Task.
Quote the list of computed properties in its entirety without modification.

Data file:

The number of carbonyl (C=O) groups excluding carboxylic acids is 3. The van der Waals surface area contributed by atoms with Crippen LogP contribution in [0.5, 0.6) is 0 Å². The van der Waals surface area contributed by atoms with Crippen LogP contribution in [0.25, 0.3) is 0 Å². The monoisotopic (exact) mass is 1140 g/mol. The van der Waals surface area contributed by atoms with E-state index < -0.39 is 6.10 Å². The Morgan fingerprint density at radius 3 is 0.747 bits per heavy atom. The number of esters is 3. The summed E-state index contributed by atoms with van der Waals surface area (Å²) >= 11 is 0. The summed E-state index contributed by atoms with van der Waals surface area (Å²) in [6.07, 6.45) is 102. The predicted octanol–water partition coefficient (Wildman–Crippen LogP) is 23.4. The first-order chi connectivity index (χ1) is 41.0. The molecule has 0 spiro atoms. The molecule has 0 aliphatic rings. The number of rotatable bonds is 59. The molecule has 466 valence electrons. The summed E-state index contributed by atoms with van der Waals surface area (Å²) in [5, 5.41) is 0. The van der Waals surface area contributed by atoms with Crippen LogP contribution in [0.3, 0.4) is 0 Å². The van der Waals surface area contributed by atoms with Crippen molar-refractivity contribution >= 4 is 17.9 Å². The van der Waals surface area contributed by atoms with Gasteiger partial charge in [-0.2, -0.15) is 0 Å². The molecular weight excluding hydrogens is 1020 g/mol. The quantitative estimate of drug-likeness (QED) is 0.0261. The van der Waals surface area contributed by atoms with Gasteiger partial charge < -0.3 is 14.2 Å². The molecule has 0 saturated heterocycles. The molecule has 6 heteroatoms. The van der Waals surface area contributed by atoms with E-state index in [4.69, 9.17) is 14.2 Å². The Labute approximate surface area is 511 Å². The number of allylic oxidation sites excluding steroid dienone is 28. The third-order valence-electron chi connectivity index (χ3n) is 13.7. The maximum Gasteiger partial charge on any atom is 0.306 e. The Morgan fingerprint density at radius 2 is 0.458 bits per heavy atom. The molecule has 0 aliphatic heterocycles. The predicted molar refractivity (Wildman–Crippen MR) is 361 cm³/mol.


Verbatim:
The number of carbonyl (C=O) groups excluding carboxylic acids is 3. The van der Waals surface area contributed by atoms with Crippen LogP contribution in [0.5, 0.6) is 0 Å². The van der Waals surface area contributed by atoms with Crippen LogP contribution in [0.25, 0.3) is 0 Å². The monoisotopic (exact) mass is 1140 g/mol. The van der Waals surface area contributed by atoms with E-state index < -0.39 is 6.10 Å². The Morgan fingerprint density at radius 3 is 0.747 bits per heavy atom. The number of esters is 3. The summed E-state index contributed by atoms with van der Waals surface area (Å²) >= 11 is 0. The summed E-state index contributed by atoms with van der Waals surface area (Å²) in [6.07, 6.45) is 102. The predicted octanol–water partition coefficient (Wildman–Crippen LogP) is 23.4. The first-order chi connectivity index (χ1) is 41.0. The molecule has 0 spiro atoms. The molecule has 0 aliphatic rings. The number of rotatable bonds is 59. The molecule has 466 valence electrons. The summed E-state index contributed by atoms with van der Waals surface area (Å²) in [5, 5.41) is 0. The van der Waals surface area contributed by atoms with Crippen LogP contribution in [0.3, 0.4) is 0 Å². The van der Waals surface area contributed by atoms with Crippen molar-refractivity contribution >= 4 is 17.9 Å². The van der Waals surface area contributed by atoms with Gasteiger partial charge in [-0.2, -0.15) is 0 Å². The molecular weight excluding hydrogens is 1020 g/mol. The quantitative estimate of drug-likeness (QED) is 0.0261. The van der Waals surface area contributed by atoms with Gasteiger partial charge < -0.3 is 14.2 Å². The molecule has 0 saturated heterocycles. The molecule has 6 heteroatoms. The van der Waals surface area contributed by atoms with E-state index in [4.69, 9.17) is 14.2 Å². The Labute approximate surface area is 511 Å². The number of allylic oxidation sites excluding steroid dienone is 28. The third-order valence-electron chi connectivity index (χ3n) is 13.7. The maximum Gasteiger partial charge on any atom is 0.306 e. The Morgan fingerprint density at radius 2 is 0.458 bits per heavy atom. The molecule has 0 aliphatic heterocycles. The predicted molar refractivity (Wildman–Crippen MR) is 361 cm³/mol.